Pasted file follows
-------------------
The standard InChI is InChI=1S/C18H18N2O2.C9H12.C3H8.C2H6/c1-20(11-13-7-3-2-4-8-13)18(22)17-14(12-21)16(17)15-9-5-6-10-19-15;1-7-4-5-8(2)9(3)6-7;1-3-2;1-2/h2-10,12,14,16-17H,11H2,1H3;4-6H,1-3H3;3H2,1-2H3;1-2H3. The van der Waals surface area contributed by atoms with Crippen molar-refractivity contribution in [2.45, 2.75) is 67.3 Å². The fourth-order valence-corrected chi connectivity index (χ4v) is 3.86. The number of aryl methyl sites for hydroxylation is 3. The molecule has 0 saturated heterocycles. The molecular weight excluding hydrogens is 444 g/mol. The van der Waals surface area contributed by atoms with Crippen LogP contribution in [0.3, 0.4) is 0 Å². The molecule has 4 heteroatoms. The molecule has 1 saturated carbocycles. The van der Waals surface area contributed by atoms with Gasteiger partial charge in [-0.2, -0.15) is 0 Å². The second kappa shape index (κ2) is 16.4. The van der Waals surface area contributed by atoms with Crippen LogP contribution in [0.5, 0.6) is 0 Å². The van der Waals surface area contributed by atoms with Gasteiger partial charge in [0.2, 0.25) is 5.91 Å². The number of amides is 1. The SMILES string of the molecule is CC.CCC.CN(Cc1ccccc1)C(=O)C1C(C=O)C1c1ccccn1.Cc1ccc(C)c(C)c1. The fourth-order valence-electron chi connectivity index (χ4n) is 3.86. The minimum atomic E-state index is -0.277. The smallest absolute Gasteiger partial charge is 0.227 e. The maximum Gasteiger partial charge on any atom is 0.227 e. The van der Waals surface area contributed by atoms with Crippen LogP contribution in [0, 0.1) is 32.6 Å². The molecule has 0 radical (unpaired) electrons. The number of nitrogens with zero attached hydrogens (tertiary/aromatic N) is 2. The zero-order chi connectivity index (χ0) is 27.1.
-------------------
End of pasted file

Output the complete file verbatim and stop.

The standard InChI is InChI=1S/C18H18N2O2.C9H12.C3H8.C2H6/c1-20(11-13-7-3-2-4-8-13)18(22)17-14(12-21)16(17)15-9-5-6-10-19-15;1-7-4-5-8(2)9(3)6-7;1-3-2;1-2/h2-10,12,14,16-17H,11H2,1H3;4-6H,1-3H3;3H2,1-2H3;1-2H3. The van der Waals surface area contributed by atoms with Crippen molar-refractivity contribution in [2.45, 2.75) is 67.3 Å². The fourth-order valence-corrected chi connectivity index (χ4v) is 3.86. The number of aryl methyl sites for hydroxylation is 3. The molecule has 0 saturated heterocycles. The molecular weight excluding hydrogens is 444 g/mol. The van der Waals surface area contributed by atoms with Crippen LogP contribution in [0.3, 0.4) is 0 Å². The molecule has 4 heteroatoms. The molecule has 1 saturated carbocycles. The van der Waals surface area contributed by atoms with Gasteiger partial charge in [-0.2, -0.15) is 0 Å². The second kappa shape index (κ2) is 16.4. The van der Waals surface area contributed by atoms with Crippen LogP contribution in [0.5, 0.6) is 0 Å². The van der Waals surface area contributed by atoms with Gasteiger partial charge in [0.2, 0.25) is 5.91 Å². The number of amides is 1. The SMILES string of the molecule is CC.CCC.CN(Cc1ccccc1)C(=O)C1C(C=O)C1c1ccccn1.Cc1ccc(C)c(C)c1. The fourth-order valence-electron chi connectivity index (χ4n) is 3.86. The minimum atomic E-state index is -0.277. The smallest absolute Gasteiger partial charge is 0.227 e. The maximum Gasteiger partial charge on any atom is 0.227 e. The van der Waals surface area contributed by atoms with Crippen LogP contribution in [0, 0.1) is 32.6 Å². The molecule has 0 radical (unpaired) electrons. The number of nitrogens with zero attached hydrogens (tertiary/aromatic N) is 2. The zero-order chi connectivity index (χ0) is 27.1.